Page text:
Word sense disambiguation

Word Sense Disambiguation
Catherine Havasi
Rob Speer
• The edge of a river
– “I fished on the bank of the Mississippi.”
• A financial institution
– “Bank of America failed to return my call.”
• The building that houses the financial
– “The bank burned down last Thursday.”
• A “biological repository”
– “I gave blood at the blood bank”.
Word Sense Disambiguation
• Most NLP tasks need WSD
• “Played a lot of pool last
night… my bank shot is
• Usually keying to WordNet
“I hit the ball with the bat.”
• “All words”
– Guess the WN sysnet
• Lexical Subset
– A small number of pre-defined words
• Course Word Sense
– All words, but more intuitive senses
• “All words”
– Guess the WN sysnet
• Lexical Subset
– A small number of pre-defined words
• Coarse Word Sense
– All words, but more intuitive senses
IAA is 75-80% for all words task with WordNet
90% for simple binary tasks
What is a Coarse Word Sense?
• How many word senses does the word “bag”
have in WordNet?
What is a Coarse Word Sense?
• How many word senses does the word “bag”
have in WordNet?
– 9 noun senses, 5 verb senses
• Coarse WSD: 6 nouns, 2 verbs
• A Coarse WordNet: 6,000 words (Navigli and Litkowski 2006)
• These distinctions are hard even for humans
(Snyder and Palmer 2004)
– Fine Grained IAA: 72.5%
– Coarse Grained IAA: 86.4%
“Bag”: Noun
• 1. A coarse sense containing:
– bag (a flexible container with a single opening)
– bag, handbag, pocketbook, purse (a container used for carrying money
and small personal items or accessories)
– bag, bagful (the quantity that a bag will hold)
– bag, traveling bag, travelling bag, grip, suitcase (a portable rectangular
container for carrying clothes)
2. bag (the quantity of game taken in a particular period)
3. base, bag (a place that the runner must touch before scoring)
4. bag, old bag (an ugly or ill-tempered woman)
5. udder, bag (mammary gland of bovids (cows and sheep and
• 6. cup of tea, bag, dish (an activity that you like or at which you are
Frequent Ingredients
Open Mind Word Expert
eXtended WordNet (XWN)
SemCor 3.0 (“brown1” and “brown2”)
No training set, no problem
• Julia Hockenmaier’s “Psudoword” evaluation
• Pick two random words
– Say, “banana” and “door”
• Combine them together
– “BananaDoor”
• Replace all instances of either in your corpora
with your new pseudoword
• Evaluate
• A bit easier…
The “Flip-flop” Method
• Stephen Brown and Jonathan Rose, 1991
• Find a single feature or set of features which
disambiguated the words – think the named
entity recognizer
An Example
Standard Techniques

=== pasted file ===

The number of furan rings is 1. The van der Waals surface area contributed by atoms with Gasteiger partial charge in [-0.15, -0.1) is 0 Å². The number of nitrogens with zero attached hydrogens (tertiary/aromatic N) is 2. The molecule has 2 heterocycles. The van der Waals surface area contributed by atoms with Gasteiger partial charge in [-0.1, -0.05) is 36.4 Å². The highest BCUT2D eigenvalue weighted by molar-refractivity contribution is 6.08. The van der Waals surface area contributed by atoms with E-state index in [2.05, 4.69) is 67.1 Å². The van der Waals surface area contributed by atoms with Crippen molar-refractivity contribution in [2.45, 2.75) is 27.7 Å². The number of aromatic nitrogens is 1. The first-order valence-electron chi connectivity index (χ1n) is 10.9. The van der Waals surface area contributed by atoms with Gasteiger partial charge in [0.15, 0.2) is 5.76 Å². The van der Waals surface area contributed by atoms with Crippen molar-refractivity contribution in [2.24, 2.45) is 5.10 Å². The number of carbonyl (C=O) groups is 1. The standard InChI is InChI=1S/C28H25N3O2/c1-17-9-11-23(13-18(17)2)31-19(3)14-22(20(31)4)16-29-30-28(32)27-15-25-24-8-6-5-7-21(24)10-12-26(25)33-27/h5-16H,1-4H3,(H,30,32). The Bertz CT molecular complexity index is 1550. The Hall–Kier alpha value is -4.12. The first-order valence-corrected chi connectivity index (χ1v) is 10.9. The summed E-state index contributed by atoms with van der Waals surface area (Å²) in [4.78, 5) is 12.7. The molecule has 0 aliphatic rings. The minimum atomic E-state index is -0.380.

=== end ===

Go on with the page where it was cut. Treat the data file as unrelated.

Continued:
• Naïve Bayes (notice a trend)
– Bag of words
– Priors are based on word frequencies
• Unsupervised clustering techniques
– Expectation Maximization (EM)
– Yarowsky
(slides from Julia Hockenmaier)
Training Yarowsky
Using OMCS
• Created a blend using a large number of
• Created an ad hoc category for a word and its
surroundings in sentence
• Find which word sense is most similar to
• Keep the system machinery as general as
Adding Associations
• ConceptNet was included in two forms:
– Concept vs. feature matrices
– Concept-to-concept associations
• Associations help to represent topic areas
• If the document mentions computer-related
words, expect more computer-related word
Constructing the Blend
Calculating the Right Sense
“I put my money
in the bank”
SemEval Task 7
14 different systems were submitted in 2007
Baseline: Most frequent sense
Spoiler!: Our system would have placed 4th
Top three systems:
– NUS-PT: parallel corpora with SVM (Chang et al, 2007)
– NUS-ML: Bayesian LDA with specialized features
(Chai, et al, 2007)
– LCC-WSD: multiple methods approach with endto-end system and corpora (Novichi et al, 2007)
Parallel Corpora
• IMVHO the “right” way to do it.
• Different words have different sense in
different languages
• Use parallel corpora to find those instances
– Like Euro or UN proceedings
English and Romanian
Gold standards are overrated
• Rada Mihalcea, 2007: “Using Wikipedia for
Automatic Word Sense Disambiguation”
Lab: making a simple supervised
WSD classifier
• Big thanks to some guy with a blog (Jim Plush)
• Training data: Wikipedia articles surrounding
“Apple” (the fruit) and “Apple Inc.”
• Test data: hand-classified tweets about apples
and Apple products
• Use familiar features + Naïve Bayes to get >
90% accuracy
• Optional: use it with tweetstream to show
only tweets about apples (the fruit)
Slide Thanks
• James Pustejovsky, Gerard Bakx, Julie
• Manning and Schutze

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